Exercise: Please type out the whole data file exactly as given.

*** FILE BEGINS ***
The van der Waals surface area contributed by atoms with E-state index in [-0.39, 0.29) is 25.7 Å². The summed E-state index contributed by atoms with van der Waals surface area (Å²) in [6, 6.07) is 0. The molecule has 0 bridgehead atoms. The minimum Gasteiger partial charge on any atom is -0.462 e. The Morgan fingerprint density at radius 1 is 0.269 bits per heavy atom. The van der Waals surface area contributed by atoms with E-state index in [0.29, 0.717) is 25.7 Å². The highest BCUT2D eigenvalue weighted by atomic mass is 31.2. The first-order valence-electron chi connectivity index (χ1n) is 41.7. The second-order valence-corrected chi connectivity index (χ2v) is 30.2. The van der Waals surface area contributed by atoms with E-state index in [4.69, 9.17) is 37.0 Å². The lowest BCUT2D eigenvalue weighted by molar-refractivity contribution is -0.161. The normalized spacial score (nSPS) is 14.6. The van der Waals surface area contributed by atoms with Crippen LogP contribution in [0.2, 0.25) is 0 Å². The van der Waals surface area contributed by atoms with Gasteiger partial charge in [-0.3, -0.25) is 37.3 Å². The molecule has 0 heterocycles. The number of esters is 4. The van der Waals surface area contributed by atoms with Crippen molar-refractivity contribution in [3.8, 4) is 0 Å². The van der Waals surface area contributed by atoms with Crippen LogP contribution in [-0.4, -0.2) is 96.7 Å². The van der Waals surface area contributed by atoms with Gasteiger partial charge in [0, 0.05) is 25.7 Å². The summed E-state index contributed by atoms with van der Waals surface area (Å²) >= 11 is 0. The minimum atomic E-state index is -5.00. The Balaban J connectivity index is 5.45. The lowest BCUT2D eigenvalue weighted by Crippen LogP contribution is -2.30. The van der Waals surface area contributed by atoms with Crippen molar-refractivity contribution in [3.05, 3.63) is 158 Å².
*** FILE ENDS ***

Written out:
The van der Waals surface area contributed by atoms with E-state index in [-0.39, 0.29) is 25.7 Å². The summed E-state index contributed by atoms with van der Waals surface area (Å²) in [6, 6.07) is 0. The molecule has 0 bridgehead atoms. The minimum Gasteiger partial charge on any atom is -0.462 e. The Morgan fingerprint density at radius 1 is 0.269 bits per heavy atom. The van der Waals surface area contributed by atoms with E-state index in [0.29, 0.717) is 25.7 Å². The highest BCUT2D eigenvalue weighted by atomic mass is 31.2. The first-order valence-electron chi connectivity index (χ1n) is 41.7. The second-order valence-corrected chi connectivity index (χ2v) is 30.2. The van der Waals surface area contributed by atoms with E-state index in [4.69, 9.17) is 37.0 Å². The lowest BCUT2D eigenvalue weighted by molar-refractivity contribution is -0.161. The normalized spacial score (nSPS) is 14.6. The van der Waals surface area contributed by atoms with Crippen LogP contribution in [0.2, 0.25) is 0 Å². The van der Waals surface area contributed by atoms with Gasteiger partial charge in [-0.3, -0.25) is 37.3 Å². The molecule has 0 heterocycles. The number of esters is 4. The van der Waals surface area contributed by atoms with Crippen molar-refractivity contribution in [3.8, 4) is 0 Å². The van der Waals surface area contributed by atoms with Crippen LogP contribution in [-0.4, -0.2) is 96.7 Å². The van der Waals surface area contributed by atoms with Gasteiger partial charge in [0, 0.05) is 25.7 Å². The summed E-state index contributed by atoms with van der Waals surface area (Å²) >= 11 is 0. The minimum atomic E-state index is -5.00. The Balaban J connectivity index is 5.45. The lowest BCUT2D eigenvalue weighted by Crippen LogP contribution is -2.30. The van der Waals surface area contributed by atoms with Crippen molar-refractivity contribution in [3.05, 3.63) is 158 Å².